While approximately 95% of all divorce cases do not require an appearance at trial, having a CPA perform your forensic review for a divorce is to your advantage.
July 2014 AICPA Forensic & Valuation Consulting Digest describes what Attorneys are looking for in a Forensic Accountant:
Particularly now, due to the recent change to Evidence and Expert Witness of federal rules of evidence, which are generally patterned by the FL state's statutes, sections 90.702 and 90.704, which require certain qualifications from your expert witness and establish standards for the work performed including evidence and documentation of testing and issuing an expert opinion.
90.702 Testimony by experts.—If scientific, technical, or other specialized knowledge will assist the trier of fact in understanding the evidence or in determining a fact in issue, a witness qualified as an expert by knowledge, skill, experience, training, or education may testify about it in the form of an opinion or otherwise, if:
(1) The testimony is based upon sufficient facts or data;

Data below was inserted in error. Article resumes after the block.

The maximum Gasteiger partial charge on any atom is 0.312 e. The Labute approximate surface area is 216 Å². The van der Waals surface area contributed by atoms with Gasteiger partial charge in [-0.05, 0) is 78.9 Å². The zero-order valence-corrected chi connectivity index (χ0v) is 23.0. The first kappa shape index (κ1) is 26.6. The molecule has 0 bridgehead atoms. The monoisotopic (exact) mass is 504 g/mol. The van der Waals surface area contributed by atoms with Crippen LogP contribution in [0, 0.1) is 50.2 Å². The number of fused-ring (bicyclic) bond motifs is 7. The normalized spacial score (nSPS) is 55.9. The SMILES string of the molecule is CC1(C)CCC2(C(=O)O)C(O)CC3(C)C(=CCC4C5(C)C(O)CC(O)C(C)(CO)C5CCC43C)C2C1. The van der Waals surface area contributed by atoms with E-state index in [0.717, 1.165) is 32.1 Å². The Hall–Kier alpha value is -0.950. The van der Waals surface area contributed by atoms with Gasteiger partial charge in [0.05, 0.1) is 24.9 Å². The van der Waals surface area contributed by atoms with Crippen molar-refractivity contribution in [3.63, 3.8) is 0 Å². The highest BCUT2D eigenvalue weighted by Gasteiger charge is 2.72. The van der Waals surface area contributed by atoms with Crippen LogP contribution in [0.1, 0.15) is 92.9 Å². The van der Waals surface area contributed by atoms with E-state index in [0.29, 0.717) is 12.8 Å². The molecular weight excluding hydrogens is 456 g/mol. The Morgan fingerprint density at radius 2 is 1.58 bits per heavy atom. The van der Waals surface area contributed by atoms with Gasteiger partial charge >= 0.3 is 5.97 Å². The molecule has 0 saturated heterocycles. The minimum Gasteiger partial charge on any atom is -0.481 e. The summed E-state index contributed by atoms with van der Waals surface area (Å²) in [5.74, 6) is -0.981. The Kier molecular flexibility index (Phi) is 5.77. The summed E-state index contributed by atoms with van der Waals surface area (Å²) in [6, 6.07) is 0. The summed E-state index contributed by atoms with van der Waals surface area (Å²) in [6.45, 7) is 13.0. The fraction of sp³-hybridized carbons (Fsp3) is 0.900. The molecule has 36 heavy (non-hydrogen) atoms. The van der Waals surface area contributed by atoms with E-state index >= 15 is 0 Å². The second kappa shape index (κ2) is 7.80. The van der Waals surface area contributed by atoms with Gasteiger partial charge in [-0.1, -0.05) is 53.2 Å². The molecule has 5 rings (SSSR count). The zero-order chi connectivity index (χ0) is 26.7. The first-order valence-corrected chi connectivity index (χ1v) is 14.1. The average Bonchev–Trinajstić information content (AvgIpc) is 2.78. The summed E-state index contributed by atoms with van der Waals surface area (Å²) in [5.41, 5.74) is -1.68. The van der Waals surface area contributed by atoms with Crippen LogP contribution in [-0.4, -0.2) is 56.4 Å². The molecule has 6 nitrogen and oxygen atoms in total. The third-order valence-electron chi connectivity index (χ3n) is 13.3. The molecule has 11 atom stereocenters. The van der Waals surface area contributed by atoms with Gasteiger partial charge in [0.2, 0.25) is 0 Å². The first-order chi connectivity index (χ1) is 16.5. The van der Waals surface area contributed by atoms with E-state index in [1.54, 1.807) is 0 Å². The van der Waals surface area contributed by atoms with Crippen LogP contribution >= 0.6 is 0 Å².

(2) The testimony is the product of reliable principles and methods; and
(3) The witness has applied the principles and methods reliably to the facts of the case
90.704 Basis of opinion testimony by experts.—The facts or data upon which an expert bases an opinion or inference may be those perceived by, or made known to, the expert at or before the trial. If the facts or data are of a type reasonably relied upon by experts in the subject to support the opinion expressed, the facts or data need not be admissible in evidence. Facts or data that are otherwise inadmissible may not be disclosed to the jury by the proponent of the opinion or inference unless the court determines that their probative value in assisting the jury to evaluate the expert’s opinion substantially outweighs their prejudicial effect.
Definition from Nolo’s Plain-English Law Dictionary